As the saying goes… content is king. And the text you write within your posts affects what you rank and don’t rank for. Here are some content-related questions to ask yourself:
- Duplicate content – did you take any content from another source? If you did, make sure you link to it. Also try to avoid having a high percentage of duplicate content in your blog post as this may cause a Panda penalty.
- Thin content – is your blog post thin and mediocre? Writing blog posts purely for SEO reasons is a great way to get hit by a Panda penalty. Focus on the quality of your content instead of quantity.
- Length – is your blog post long enough? There is a direct correlation between the length of your post and its ranking. The majority of the web pages that rank on the first page of Google contain at least 2,000 words.
By creating custom URLs, you can increase the chances of ranking for specific phrases. Here are some URL questions to ask yourself:
- Short – is your URL short and to the point? Shorter URLs that are keyword-rich tend to do better than longer ones.
- Keywords – does your URL contain any keywords? By including a few keywords within your URL, you’ll get a slight increase in rankings.
- Numbers – does your URL include at least 3 unique numbers? To be included in Google news, your URLs have to have 3 consecutive numbers that are unique.
A picture says a thousand words, and for that reason, you’ll probably have a few within your post. When you include images, make sure you ask yourself the following questions:
- File name – is the file name of your image rich in keywords? The more descriptive your image file names are, the better they’ll rank in Google image search.
- Alt tags – did you include a descriptive alt tag for each image? By adding alt tags to each of your images, you’ll help them rank higher within image search.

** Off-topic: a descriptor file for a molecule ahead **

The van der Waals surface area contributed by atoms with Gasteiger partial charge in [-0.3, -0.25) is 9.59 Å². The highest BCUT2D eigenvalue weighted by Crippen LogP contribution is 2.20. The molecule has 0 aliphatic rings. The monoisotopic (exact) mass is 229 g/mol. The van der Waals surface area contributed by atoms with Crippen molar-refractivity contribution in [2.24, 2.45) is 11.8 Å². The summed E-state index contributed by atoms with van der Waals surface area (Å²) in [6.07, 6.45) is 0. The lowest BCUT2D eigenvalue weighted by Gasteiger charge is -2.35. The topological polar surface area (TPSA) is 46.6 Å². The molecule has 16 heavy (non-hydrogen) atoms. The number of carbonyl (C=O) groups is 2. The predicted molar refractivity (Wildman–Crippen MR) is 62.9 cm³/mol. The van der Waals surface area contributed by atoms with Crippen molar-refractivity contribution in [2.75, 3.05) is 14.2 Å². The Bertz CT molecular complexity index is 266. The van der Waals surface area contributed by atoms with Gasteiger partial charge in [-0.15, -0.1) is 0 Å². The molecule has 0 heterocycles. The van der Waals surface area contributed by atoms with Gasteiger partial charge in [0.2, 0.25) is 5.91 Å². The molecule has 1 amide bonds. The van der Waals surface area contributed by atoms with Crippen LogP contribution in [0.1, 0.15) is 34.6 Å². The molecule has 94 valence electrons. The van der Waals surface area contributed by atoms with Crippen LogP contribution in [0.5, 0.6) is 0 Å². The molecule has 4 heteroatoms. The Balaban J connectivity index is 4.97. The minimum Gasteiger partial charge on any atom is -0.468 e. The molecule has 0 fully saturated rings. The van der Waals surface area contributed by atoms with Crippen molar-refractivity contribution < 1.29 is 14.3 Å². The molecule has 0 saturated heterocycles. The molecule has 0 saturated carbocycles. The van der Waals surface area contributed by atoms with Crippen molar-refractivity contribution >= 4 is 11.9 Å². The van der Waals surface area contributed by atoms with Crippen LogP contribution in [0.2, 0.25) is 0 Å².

- Dimensions – is the width and height of your image large in size? The bigger the dimensions, the better your rankings will be.
- File size – are your images as small as possible in file size? Compressed images that are still high in quality tend to rank better.
- Embed code – are you providing an embed code for your images? When you provide unique images, like infographics, you’ll notice that people will want to embed them on their sites. By having an embed code, you’ll increase the number of backlinks to your blog, which will increase your rankings over time.
- Uniqueness – are your images original and unique? If you have the time to take your own images (or pay someone to take them) and use them within your posts, you’ll notice that those images have better rankings in image search than stock photography images.
Speed affects rankings. The quicker your blog loads, the higher your rankings. Here are some questions to ask yourself in order to improve your load time:
- Media – have you optimized the media you are using within your post? Using media such as images, videos, or audio files is a great idea, but they need to be optimized for load time. You can use Google PageSpeed to help you optimize your media.
By asking yourself the 25 questions above before you publish a new blog post, you’ll ensure that you are setting yourself up for SEO success.
It won’t take you more than 5 to 10 minutes to ask yourself these questions, and the results can be great. I’ve been asking myself the questions above for years now, and it has helped me get over 100,000 search engine visitors to each of my blogs every month.